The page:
Sometimes it takes a crisis to get folks off of the couch, a disaster to turn apathy into activism.
Hamburg schools got hijacked last year. A band of parents helped to get them back.
“Everyone became united by the idea,” said Ed Piazza, “that we had to stand up for our community.”
Welcome to democracy – a participant sport.
A year ago, there was no Hamburg Education Information parent group. Thursday afternoon, I sat with Piazza, his wife, Beth, and two of a band of other adults who morphed into activists, uniting as parents to save their schools. It was part backyard chat, part victory lap.
Tuesday’s School Board election – with a crisis-driven record turnout – solidified the district’s return to sanity. The re-election of an incumbent and addition of a newcomer cemented a rational majority on the seven-member board. The vote further reduced the power of a “rogue” faction and supporters who, with methods ranging from anonymous blogs to frivolous lawsuits to personal-agenda policies, had intimidated teachers, turned board meetings into circuses and wrested the title of “dysfunctional” school board from Buffalo.
“It was just not acceptable to me,” said Jennifer Reagan, who has two kids in Hamburg schools. “I grew up here. My father went to school here. This wasn’t the Hamburg I knew. We’re better than this.”
Critics say Sally Stephenson joined the board two years ago to carry out a vendetta against the district for firing her daughter, Lindsey Stephenson, a teacher, and disciplining Lindsey’s friend, teacher Martha Kavanaugh. Another Stephenson daughter, Holly Balaya, was already on the board. Last year’s addition of Catherine Schrauth Forcucci and others gave the “rogues” a board majority. Within days, the longtime board attorney was replaced, the outgoing superintendent’s exit was hastened, respected principals faced transfer, and the district dropped a lawsuit involving Sally and Lindsey Stephenson.
“There were red flags right away,” said Ed Piazza, sitting on the back deck of his Hamburg home. “Questionable moves, done way too fast.”
The Stephenson-led majority said they were reformers intent on uncovering district problems, including student drug use.
The problem for many in the community was not just the agenda of the new majority and allies, but their tactics. There was an anonymous blog that vilified critics, secret tapings of closed-door board sessions and intimidation – most recently, suspicions surrounding damage done to Superintendent Rick Jetter’s vehicles.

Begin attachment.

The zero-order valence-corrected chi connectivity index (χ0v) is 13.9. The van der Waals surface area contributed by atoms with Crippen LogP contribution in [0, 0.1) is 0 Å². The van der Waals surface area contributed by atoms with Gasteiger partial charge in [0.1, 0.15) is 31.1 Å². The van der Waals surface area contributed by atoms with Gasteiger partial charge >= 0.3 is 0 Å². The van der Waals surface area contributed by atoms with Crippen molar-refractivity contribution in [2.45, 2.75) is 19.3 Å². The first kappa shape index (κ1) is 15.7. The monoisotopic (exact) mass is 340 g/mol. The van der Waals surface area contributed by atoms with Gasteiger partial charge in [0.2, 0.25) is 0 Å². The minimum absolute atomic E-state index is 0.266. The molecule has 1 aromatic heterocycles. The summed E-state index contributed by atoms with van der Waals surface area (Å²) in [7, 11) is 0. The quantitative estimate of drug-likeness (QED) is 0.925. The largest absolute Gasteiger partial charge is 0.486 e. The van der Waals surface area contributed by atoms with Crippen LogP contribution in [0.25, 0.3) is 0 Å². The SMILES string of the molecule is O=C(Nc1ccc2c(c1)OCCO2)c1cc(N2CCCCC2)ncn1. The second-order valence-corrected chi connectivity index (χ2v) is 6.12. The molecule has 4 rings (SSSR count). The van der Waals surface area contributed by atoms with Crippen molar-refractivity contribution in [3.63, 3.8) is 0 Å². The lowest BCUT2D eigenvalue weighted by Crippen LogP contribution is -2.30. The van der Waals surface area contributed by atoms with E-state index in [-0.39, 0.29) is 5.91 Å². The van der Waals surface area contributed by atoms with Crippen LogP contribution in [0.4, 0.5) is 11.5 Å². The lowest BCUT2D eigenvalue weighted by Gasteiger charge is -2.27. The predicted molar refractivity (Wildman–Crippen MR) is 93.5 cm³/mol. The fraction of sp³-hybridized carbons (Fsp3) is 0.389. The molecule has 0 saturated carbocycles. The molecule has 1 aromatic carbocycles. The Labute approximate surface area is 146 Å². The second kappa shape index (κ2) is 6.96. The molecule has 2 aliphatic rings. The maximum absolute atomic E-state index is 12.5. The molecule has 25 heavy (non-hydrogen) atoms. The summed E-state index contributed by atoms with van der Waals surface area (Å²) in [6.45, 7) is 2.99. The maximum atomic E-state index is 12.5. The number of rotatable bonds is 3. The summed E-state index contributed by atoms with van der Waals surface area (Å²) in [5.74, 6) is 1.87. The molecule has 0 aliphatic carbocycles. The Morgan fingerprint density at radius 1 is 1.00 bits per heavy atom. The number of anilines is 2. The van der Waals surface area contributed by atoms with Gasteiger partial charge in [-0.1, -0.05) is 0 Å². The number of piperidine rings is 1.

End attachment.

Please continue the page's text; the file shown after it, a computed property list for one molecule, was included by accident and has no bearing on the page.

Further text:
The parent group of five, brought together by shared concerns, initially met last July in the Piazzas’ backyard. Candy Ditkowski put up a Facebook page. A rallying email drew two dozen parents to a park shelter, where paranoia wafted in the summer breeze.
“No one knew each other, or who to trust,” recalled Ed Piazza. “Everyone was afraid. You say something, you might end up on this anonymous blog, called a heroin dealer or something.”
Shared concerns got momentum going. There were secret tapings by “rogue” board members of closed-door meetings and the take-no-prisoners anonymous blog. Parents said that teachers were stared down in hallways by friends of “rogue” members, or frightened into silence by the threat of lawsuits or grievances.
“You had Martha Kavanaugh,” said Piazza, “taking pictures of teachers’ license plates in the parking lot.”
Allegations that Stephenson family members and friends had harassed a teenage rape victim in and outside the courtroom – Balaya’s then-brother-in-law was subsequently convicted of the rape – underlined the character-and-tactics issue, despite the Stephensons’ denials.
Perceptions differ from person to person, reality can be viewed through conflicting prisms. But I think there is little doubt about who wore the black hats in a long-sleepy district that, when the “rogue” members gained power, was sucked into a vortex.
A turning point came, said Piazza, when attorney Dan Chiacchia had the “courage” to speak bluntly at a board meeting last fall, naming the “rogue” board members and supporters behind the various dramas.
“From that point on,” said Reagan, “people felt they could speak out and tell the truth ... Adults were being bullied, and why weren’t we stopping it?”
The parents’ group email chain swelled from 100 to 150 to more than 300. Attendance at monthly parent group meetings grew from a few dozen to hundreds. Concerned teachers, upset over the agendas and methods of the “rogue” element, arranged a meeting – through BOCES officials – with parents to find common ground.
“They told us they needed to know,” recalled Piazza, “that the parent group was behind them, if they talked about what was happening.”
Pushing transparency, the parents persuaded the district to record board meetings, posting the link on the group’s Facebook page.
“It wasn’t our own little group anymore,” said Beth Piazza. “It was the whole community.”
The four of them – strangers a year ago – sat Thursday in the Piazzas’ backyard, counting the changes: A widely trusted new superintendent, a rational board majority, a new board attorney, more than 300 now-engaged parents, Kavanaugh put on administrative leave, one “rogue” member gone and another facing possible expulsion.
Not bad, for less than a year’s work.
“It’s amazing,” said Piazza, “what this community has done.”
Democracy. It’s there, if you want it.